“I will fight to complete the widening of Mona Vale Road, flood proof the Wakehurst Parkway, upgrade Newport Surf Club and upgrade Narrabeen Sports High and Narrabeen North Public School. And I will do everything I can to preserve our unique natural beauty and stop overdevelopment.”

The Liberal’s retained the seat of Pittwater despite a statewide swing against the Coalition that saw them lose 13 seats. The Northern Beaches was home to some of the largest against the Liberals, with Independents Jacqui Scruby and Michael Regan commanding 21.4% and 26.6% swings against the government in Pittwater and Wakehurst.

Independent candidate Jacqui Scruby on the campaign trail with Mackellar MP Sophie Scamps (photo supplied by campaign).

“We made one of the safest seats in the state one of NSW’s most marginal seats.
For the first time in a long time, the Liberal Party cannot take our community for granted – all because of you,” said Scruby in her concession post.

Pittwater was one of the last seats to be called across the state, with a result taking nearly a week. Amon was able to eclipse Scruby, as early and out of area ballots erased her slim voting day margin of 706 votes to finally award him the seat 51-49.

Labor to return to power as the Liberals start a process of reflection

Labor will govern a minority government and will rely on crossbench support to pass legislation, having fallen two seats short of a majority in the lower house. Three independents have committed to Labor confidence and supply, allowing Labor leader Chris Minns to be sworn in as Premier while the seat of Ryde remains to be called.

Locally, changes can be anticipated with the privatisation of transport services and a move away from the Northern Beaches Tunnel, which had already stalled.

Labor leader and Premier-elect Chris Minns has pledged to appoint a rental commissioner to further oversee and regulate a rental market and promised to establish Koala corridors, which connect large areas of habitat, in Sydney’s South-West and the state’s Mid-North Coast.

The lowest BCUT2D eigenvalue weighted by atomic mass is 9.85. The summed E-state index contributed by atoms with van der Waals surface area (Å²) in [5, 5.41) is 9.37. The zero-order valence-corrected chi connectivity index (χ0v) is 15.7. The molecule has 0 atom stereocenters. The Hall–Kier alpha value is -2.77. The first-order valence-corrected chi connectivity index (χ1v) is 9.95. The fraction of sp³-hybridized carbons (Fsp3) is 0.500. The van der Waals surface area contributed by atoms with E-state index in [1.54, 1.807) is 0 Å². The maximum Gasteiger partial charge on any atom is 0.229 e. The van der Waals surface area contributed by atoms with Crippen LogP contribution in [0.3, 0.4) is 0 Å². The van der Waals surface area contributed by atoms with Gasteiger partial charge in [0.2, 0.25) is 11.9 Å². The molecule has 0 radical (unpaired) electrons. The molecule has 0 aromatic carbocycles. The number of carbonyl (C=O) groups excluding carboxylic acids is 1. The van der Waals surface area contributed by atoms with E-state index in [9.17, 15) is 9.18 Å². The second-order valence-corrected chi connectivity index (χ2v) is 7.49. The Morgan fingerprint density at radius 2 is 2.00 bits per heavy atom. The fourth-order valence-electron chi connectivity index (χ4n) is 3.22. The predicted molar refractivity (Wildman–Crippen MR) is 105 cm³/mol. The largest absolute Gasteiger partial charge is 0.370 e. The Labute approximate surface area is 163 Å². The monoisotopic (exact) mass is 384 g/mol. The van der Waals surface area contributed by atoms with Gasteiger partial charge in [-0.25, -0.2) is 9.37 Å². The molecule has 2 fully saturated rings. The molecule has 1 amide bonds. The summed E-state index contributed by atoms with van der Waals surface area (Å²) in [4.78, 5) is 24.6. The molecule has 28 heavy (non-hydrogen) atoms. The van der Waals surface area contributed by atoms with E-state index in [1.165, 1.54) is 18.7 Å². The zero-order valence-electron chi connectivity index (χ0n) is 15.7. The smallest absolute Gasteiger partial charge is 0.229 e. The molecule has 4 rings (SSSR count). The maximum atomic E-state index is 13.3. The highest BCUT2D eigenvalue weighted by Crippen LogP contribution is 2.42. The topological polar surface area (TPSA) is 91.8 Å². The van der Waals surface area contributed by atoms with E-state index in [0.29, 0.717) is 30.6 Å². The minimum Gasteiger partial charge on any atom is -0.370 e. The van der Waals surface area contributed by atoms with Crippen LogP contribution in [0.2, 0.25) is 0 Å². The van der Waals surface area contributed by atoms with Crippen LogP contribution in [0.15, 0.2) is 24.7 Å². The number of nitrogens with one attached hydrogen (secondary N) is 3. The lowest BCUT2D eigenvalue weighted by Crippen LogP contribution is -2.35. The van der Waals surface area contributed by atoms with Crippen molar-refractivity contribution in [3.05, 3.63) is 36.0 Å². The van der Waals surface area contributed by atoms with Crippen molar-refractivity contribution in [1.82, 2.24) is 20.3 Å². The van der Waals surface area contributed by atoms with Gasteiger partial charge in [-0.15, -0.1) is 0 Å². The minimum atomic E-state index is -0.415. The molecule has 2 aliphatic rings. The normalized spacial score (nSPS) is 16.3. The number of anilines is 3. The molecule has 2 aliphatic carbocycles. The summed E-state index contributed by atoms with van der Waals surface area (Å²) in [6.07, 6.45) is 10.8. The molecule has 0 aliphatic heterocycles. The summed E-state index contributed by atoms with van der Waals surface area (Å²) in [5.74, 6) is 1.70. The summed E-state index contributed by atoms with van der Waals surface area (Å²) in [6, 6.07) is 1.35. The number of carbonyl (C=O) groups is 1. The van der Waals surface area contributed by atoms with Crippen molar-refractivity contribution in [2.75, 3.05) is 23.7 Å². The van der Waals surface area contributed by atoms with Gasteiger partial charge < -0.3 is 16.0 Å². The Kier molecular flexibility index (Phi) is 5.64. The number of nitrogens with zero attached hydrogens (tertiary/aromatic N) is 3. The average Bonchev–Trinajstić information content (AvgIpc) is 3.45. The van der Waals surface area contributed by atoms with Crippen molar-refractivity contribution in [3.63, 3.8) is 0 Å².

Having been the last remaining Liberals in power on the Australian mainland, the Perrottet government served as a more moderate foil to the federal opposition led by Peter Dutton.

From left to right: James Griffin, Brad Hazzard, Rob Stokes, Cafe owner Michael Malouf, and then treasurer Dominic Perrottet announce the Dine & Discover pilot for the Beaches in February 2021. Credit: Sel Soker

Griffin remained firm on the idea that the NSW Liberals represented a future direction of the party but stopped short on whether he would run for opposition leader following the resignation of Premier Dominic Perrottet, telling Manly Observer.

I just want to get through tonight.”

“I think the great results you’ve seen with [Felicity} Lewis in the North Shore and myself here in Manly – we’re both progressive, forward-focusing Liberals, and we’re retaining our seats – I think there’s a great example here of what the Lib looks like.”

“It is a strange feeling to look back to when I started my political career. There’s a photo in my office of me standing there amongst Jonathan O’Dea, Rob Stokes, Brad Hazzard and Gladys Berejiklian. They’ve all left for various reasons, and somehow a baby-faced Lib has now become one of the last standing on the Northern Beaches”.

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Manly Observer is an experiment in providing non-sensationalist hyperlocal news on Sydney’s Northern Beaches. We cover the big news across the LGA, but with a hyper focus on the Manly electorate encompassing Balgowlah, Seaforth, Freshwater, Brookvale and Curl Curl up to Dee Why. It is run by those living in the community for the benefit of an informed community. We care about an informed and connected community. That’s it. Simple. Thank you for your support in keeping quality local news alive!